The next step is exploring how these triggers make you feel. It's easy to amass self-loathing at how easily you meander to the cookie jar every time it catches your eye, but this only feeds the doom loop. Explore sensation with curiosity rather than contempt. To change habits, spend time focusing on them and being mindful of how it feels to do that thing - in one study researchers were able to change smoker’s habits using mindfulness - actively thinking about how it feels to smoke rather than your passive association with it. Thinking about how it tastes, etc. Very often we've told ourselves stories about how things make us feel and never pause to evaluate the truth of it at the moment. If your trigger was feeling down, and eating/doom-scrolling Instagram doesn't make you feel as good as you tell yourself it does, maybe you can find other outlets. Patients in the smoking study were 5x more successful in quitting using this method.
Just do it (later)
Surf the urge - don't snap at yourself for wanting to be distracted. Allow yourself to feel the urge, and dwell on it. Wait for the emotion to crest then subside. If the urge feels irresistible then give in to the distraction but not right now - wait 10 minutes. Abstinence as a tool typically doesn’t work because when you finally give in, your brain recognises that the only way to relieve the discomfort of telling yourself no is by telling yourself yes. That's why cigarettes, cookies, and Netflix binges always feel better when you said you weren't going to do it. It's also why you beat yourself up afterward. You don't want to rely on discipline alone - it's a muscle that can be easily eroded by over-use.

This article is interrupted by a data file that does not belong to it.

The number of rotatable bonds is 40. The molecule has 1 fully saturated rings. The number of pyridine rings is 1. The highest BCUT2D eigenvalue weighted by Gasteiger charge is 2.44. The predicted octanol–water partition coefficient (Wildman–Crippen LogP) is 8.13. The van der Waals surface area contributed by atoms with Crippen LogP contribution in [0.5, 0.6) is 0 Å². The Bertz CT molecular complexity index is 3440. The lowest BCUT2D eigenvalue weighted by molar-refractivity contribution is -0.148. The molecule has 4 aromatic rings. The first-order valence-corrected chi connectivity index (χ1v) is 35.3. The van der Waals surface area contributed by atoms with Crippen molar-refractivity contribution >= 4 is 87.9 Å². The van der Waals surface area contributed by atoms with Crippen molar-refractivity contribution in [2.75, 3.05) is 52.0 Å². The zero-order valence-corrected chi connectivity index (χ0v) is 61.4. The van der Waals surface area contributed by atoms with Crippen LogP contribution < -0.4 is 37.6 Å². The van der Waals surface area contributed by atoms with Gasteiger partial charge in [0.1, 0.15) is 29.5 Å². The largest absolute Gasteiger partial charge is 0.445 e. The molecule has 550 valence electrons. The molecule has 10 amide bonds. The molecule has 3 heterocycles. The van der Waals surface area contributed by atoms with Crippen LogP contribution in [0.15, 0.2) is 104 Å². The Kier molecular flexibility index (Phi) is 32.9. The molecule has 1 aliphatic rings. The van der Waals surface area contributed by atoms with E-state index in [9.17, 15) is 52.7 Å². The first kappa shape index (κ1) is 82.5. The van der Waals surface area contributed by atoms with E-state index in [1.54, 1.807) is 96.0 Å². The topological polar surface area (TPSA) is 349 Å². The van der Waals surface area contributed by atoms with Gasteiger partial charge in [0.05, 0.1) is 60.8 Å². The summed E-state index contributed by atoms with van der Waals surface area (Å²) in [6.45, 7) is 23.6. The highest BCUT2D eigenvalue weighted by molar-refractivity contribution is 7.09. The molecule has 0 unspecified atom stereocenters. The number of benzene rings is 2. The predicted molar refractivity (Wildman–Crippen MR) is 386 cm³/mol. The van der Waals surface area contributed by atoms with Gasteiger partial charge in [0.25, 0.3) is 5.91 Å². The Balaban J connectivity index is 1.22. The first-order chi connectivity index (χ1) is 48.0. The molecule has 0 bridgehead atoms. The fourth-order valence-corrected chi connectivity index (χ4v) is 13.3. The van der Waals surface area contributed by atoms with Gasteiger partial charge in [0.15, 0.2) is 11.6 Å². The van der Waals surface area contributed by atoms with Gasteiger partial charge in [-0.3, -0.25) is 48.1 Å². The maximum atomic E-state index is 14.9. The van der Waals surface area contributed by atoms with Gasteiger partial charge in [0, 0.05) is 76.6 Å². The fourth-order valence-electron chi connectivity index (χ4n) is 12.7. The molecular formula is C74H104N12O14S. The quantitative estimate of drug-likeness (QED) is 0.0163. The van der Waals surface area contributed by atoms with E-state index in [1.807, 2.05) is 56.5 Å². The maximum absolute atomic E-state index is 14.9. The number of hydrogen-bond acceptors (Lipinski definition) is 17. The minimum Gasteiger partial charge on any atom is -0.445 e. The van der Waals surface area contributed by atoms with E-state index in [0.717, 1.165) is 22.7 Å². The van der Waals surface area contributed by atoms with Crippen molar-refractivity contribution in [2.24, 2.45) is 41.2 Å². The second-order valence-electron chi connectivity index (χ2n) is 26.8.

Make time for traction
If you don't intentionally set aside time to let your brain rest and recharge, you'll fall into a metabolic deficit and your productivity will deteriorate. Maybe some geniuses work best when locking themselves in a room for hours on end, but eventually, the marginal utility of each additional hour you force yourself to spend in faux focus will diminish. If you find yourself consistently tired, maybe you should just schedule a time to nap (speaking to myself here). By allowing these tasks to happen on your own terms, you are mastering them rather than letting them define you.
Don't let distraction define you
An interesting study I came across discussed how people who define themselves as having insomnia typically have their insomnia caused by excessive rumination - during the day you are continually affirming your identity as someone who won't be able to sleep, and then at night you're continually thinking about the fact you can’t fall asleep or thinking about lack of sleep and how it will affect you. I'm not promising any of the above as a cure for insomnia, but they’re great tools that will help you be intentional about how you deploy mental resources more effectively.
Read on for this week’s recommendations >>
Books I’ve read/seen/will impulsively buy and add to my “to read” shelf on Goodreads. Recommendations from newsletter readers are always welcome:
- This is How you Lose the Time War by Amal El-Mohtar and Max Gladstone - impulsively bought. Sometimes I come across award-winning books that are all prose and no substance (in my limited opinion), but my one-word review for this Hugo and Nebula award-winning book was: “wow”.
- The One Thing by Gary Keller - seen. I came across the author on a podcast not long ago and bought the book after a daisy-chain of recommendations. Well worth it.
- One Good Deed by David Baldacci - read. I had an itch for a good detective novel that hadn’t been scratched in a while, and One Good Deed hit the spot. Ironically the last one I really enjoyed was by the same author.
Things I’m loving
Films and shows:
- Molly’s Game - The true story of Molly Bloom, an Olympic-class skier who ran the world's most exclusive high-stakes poker game and became an FBI target. I’m not sure why this film didn’t get more attention in 2017 but I loved it!
- Bad Trip - A hilarious hidden-camera movie with a fun storyline held together by amazing actors. I was laughing from start to finish, especially when you realize the “supporting cast” is unsuspecting bystanders.
The Ultimate Guide to Optimising your Phone for Productivity - A great, detailed resource shared by Idin, a reader. I was already making use of many of the tips listed, but there’s probably a few useful nuggets for most people.